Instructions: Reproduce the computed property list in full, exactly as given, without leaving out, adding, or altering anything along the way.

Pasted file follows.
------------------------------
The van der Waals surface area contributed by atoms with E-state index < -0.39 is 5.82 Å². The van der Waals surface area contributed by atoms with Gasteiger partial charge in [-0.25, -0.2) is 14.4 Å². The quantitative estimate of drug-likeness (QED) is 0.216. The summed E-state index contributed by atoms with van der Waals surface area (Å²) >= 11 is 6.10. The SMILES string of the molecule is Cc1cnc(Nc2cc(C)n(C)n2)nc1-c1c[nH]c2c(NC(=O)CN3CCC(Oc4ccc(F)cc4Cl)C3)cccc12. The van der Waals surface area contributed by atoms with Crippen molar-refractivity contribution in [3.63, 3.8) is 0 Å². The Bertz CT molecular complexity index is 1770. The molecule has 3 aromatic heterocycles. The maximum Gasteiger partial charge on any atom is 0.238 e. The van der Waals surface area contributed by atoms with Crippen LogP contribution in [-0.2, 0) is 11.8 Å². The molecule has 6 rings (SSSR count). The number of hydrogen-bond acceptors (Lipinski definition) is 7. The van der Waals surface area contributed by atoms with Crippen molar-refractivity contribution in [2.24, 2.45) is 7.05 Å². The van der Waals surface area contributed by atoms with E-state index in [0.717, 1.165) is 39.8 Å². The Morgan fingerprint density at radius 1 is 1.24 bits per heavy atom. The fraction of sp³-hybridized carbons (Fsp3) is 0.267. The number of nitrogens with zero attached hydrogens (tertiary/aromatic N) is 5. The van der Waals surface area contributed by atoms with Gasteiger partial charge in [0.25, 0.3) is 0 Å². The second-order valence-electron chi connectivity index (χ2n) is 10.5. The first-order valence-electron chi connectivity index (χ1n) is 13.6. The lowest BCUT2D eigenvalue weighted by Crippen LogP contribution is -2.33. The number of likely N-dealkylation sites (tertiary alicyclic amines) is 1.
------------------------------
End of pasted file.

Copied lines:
The van der Waals surface area contributed by atoms with E-state index < -0.39 is 5.82 Å². The van der Waals surface area contributed by atoms with Gasteiger partial charge in [-0.25, -0.2) is 14.4 Å². The quantitative estimate of drug-likeness (QED) is 0.216. The summed E-state index contributed by atoms with van der Waals surface area (Å²) >= 11 is 6.10. The SMILES string of the molecule is Cc1cnc(Nc2cc(C)n(C)n2)nc1-c1c[nH]c2c(NC(=O)CN3CCC(Oc4ccc(F)cc4Cl)C3)cccc12. The van der Waals surface area contributed by atoms with Crippen molar-refractivity contribution in [3.63, 3.8) is 0 Å². The Bertz CT molecular complexity index is 1770. The molecule has 3 aromatic heterocycles. The maximum Gasteiger partial charge on any atom is 0.238 e. The van der Waals surface area contributed by atoms with Crippen LogP contribution in [-0.2, 0) is 11.8 Å². The molecule has 6 rings (SSSR count). The number of hydrogen-bond acceptors (Lipinski definition) is 7. The van der Waals surface area contributed by atoms with Crippen molar-refractivity contribution in [2.24, 2.45) is 7.05 Å². The van der Waals surface area contributed by atoms with E-state index in [0.717, 1.165) is 39.8 Å². The Morgan fingerprint density at radius 1 is 1.24 bits per heavy atom. The fraction of sp³-hybridized carbons (Fsp3) is 0.267. The number of nitrogens with zero attached hydrogens (tertiary/aromatic N) is 5. The van der Waals surface area contributed by atoms with Gasteiger partial charge in [0.25, 0.3) is 0 Å². The second-order valence-electron chi connectivity index (χ2n) is 10.5. The first-order valence-electron chi connectivity index (χ1n) is 13.6. The lowest BCUT2D eigenvalue weighted by Crippen LogP contribution is -2.33. The number of likely N-dealkylation sites (tertiary alicyclic amines) is 1.